The plot—the mythos—of Agamemnon begins with a watchman waiting for the return of Agamemnon from the Trojan War. He speaks ominously of the manlike heart of Agamemnon’s wife Clytemnestra, and the audience knows that she is angry that, before leaving for the war, the king had agreed to follow an oracular instruction that he sacrifice his daughter Iphigenia. Agamemnon now arrives on the scene with his concubine, Cassandra, the daughter of King Priam. Cassandra is cursed with the ability to see the past and the future. Clytemnestra manages to convince Agamemnon to enter his palace by walking on a purple carpet as a conquering hero, an act of extreme pride or hubris, a sin which characterizes tragic heroes in Greek drama. Left outside, Cassandra wonders whether to follow. In a soiloquy, she relates some of the horrors of the House of Atreus that she foresees; she realizes what will happen to her and Agamemnon inside the palace. Nevertheless, she enters. Soon there are bloodcurdling cries and the butchered bodies of Agamemnon and Cassandra are displayed to the chorus, representing the people of the polis—the city. Clytemnestra arrives with the bloodied axe used in the execution of her husband. Her lover, Aighistos—the cousin of Agamemnon, whom the king had left to guard his kingdom in his absence—accompanies the queen and speaks with arrogant hubris. The chorus warns of the inevitable return of Agamemnon’s son, Orestes, who will certainly act in revenge in the age-old tradition of blood for blood. The mythos of the play involves, in effect, only an hour or so of Agamemnon’s complex life. This tiny segment of a life will lead the audience to pity the hero on one hand, but to sit in fear—that is, awe—as it contemplates the horrors of his sin, that of his wife and her lover, and those of the House of Atreus as a whole. The prospect of a neverending blood feud within a family and a society would not have been a prospect with appeal to a law-based city-state such as Athens.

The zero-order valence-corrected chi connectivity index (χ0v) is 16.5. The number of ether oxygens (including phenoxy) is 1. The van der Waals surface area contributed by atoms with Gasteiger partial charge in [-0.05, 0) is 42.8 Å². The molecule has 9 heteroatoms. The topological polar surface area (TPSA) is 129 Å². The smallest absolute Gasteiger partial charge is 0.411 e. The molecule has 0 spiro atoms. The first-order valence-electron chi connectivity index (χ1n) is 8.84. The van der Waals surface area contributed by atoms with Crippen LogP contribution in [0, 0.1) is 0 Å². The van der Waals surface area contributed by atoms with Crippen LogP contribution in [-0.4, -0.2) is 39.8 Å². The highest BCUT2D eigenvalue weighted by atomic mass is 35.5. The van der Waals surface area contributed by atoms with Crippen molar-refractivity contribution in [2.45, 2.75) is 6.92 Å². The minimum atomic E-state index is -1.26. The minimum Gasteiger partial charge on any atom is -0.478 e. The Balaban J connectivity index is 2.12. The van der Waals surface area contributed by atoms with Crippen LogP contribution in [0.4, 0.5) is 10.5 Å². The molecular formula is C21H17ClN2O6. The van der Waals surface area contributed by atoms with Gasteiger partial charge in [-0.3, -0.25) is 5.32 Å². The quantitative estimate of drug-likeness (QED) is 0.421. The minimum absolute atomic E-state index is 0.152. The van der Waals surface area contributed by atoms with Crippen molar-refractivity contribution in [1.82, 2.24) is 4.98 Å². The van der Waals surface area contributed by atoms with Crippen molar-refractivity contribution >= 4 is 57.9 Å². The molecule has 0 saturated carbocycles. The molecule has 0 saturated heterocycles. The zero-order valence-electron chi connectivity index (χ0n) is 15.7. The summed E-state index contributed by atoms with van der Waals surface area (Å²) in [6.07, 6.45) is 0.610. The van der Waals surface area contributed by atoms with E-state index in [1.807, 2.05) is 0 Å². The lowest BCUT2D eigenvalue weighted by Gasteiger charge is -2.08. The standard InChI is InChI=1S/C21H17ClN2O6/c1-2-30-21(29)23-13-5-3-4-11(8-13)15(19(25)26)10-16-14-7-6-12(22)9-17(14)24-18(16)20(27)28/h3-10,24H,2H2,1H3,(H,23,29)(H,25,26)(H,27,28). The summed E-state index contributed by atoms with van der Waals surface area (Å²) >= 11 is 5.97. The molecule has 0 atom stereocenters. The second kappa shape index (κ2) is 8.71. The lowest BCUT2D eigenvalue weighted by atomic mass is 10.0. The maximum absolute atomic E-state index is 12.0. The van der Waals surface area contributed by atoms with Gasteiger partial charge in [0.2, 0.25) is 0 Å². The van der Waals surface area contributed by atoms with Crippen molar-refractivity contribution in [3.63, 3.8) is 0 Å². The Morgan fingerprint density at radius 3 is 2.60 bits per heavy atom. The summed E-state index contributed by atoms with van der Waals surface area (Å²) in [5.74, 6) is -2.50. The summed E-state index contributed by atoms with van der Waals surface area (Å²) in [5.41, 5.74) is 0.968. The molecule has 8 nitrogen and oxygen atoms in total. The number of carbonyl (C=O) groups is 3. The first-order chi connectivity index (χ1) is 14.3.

An 1817 painting by Pierre-Narcisse Guérin shows Clytemnestra, encouraged by Aighistos at far left, about to kill Agamemnon.